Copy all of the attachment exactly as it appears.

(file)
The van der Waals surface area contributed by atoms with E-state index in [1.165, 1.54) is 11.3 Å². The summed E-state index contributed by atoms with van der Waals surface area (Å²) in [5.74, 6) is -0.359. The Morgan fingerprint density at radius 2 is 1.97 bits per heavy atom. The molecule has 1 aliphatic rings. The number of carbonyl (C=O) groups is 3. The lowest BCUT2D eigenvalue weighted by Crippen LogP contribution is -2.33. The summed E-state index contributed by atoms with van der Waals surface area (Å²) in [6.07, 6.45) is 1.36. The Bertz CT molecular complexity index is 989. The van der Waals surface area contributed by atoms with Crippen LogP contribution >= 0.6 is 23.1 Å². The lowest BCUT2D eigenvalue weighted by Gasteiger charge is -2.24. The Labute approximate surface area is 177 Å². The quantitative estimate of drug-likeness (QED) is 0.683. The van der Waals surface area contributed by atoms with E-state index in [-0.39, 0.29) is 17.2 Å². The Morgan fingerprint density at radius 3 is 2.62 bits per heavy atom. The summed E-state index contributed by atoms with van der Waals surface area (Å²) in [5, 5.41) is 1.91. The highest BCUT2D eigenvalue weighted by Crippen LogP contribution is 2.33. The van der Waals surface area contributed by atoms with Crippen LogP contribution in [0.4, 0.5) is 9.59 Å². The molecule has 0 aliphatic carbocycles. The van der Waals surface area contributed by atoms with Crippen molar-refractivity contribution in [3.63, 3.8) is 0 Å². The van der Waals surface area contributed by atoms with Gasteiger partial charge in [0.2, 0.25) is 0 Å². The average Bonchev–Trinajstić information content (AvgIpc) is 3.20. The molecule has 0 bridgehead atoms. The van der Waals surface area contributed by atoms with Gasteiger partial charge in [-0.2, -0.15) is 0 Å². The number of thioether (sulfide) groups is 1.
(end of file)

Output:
The van der Waals surface area contributed by atoms with E-state index in [1.165, 1.54) is 11.3 Å². The summed E-state index contributed by atoms with van der Waals surface area (Å²) in [5.74, 6) is -0.359. The Morgan fingerprint density at radius 2 is 1.97 bits per heavy atom. The molecule has 1 aliphatic rings. The number of carbonyl (C=O) groups is 3. The lowest BCUT2D eigenvalue weighted by Crippen LogP contribution is -2.33. The summed E-state index contributed by atoms with van der Waals surface area (Å²) in [6.07, 6.45) is 1.36. The Bertz CT molecular complexity index is 989. The van der Waals surface area contributed by atoms with Crippen LogP contribution >= 0.6 is 23.1 Å². The lowest BCUT2D eigenvalue weighted by Gasteiger charge is -2.24. The Labute approximate surface area is 177 Å². The quantitative estimate of drug-likeness (QED) is 0.683. The van der Waals surface area contributed by atoms with E-state index in [-0.39, 0.29) is 17.2 Å². The Morgan fingerprint density at radius 3 is 2.62 bits per heavy atom. The summed E-state index contributed by atoms with van der Waals surface area (Å²) in [5, 5.41) is 1.91. The highest BCUT2D eigenvalue weighted by Crippen LogP contribution is 2.33. The van der Waals surface area contributed by atoms with Crippen LogP contribution in [0.4, 0.5) is 9.59 Å². The molecule has 0 aliphatic carbocycles. The van der Waals surface area contributed by atoms with Crippen molar-refractivity contribution in [3.63, 3.8) is 0 Å². The van der Waals surface area contributed by atoms with Gasteiger partial charge in [0.2, 0.25) is 0 Å². The average Bonchev–Trinajstić information content (AvgIpc) is 3.20. The molecule has 0 bridgehead atoms. The van der Waals surface area contributed by atoms with Gasteiger partial charge in [-0.2, -0.15) is 0 Å². The number of thioether (sulfide) groups is 1.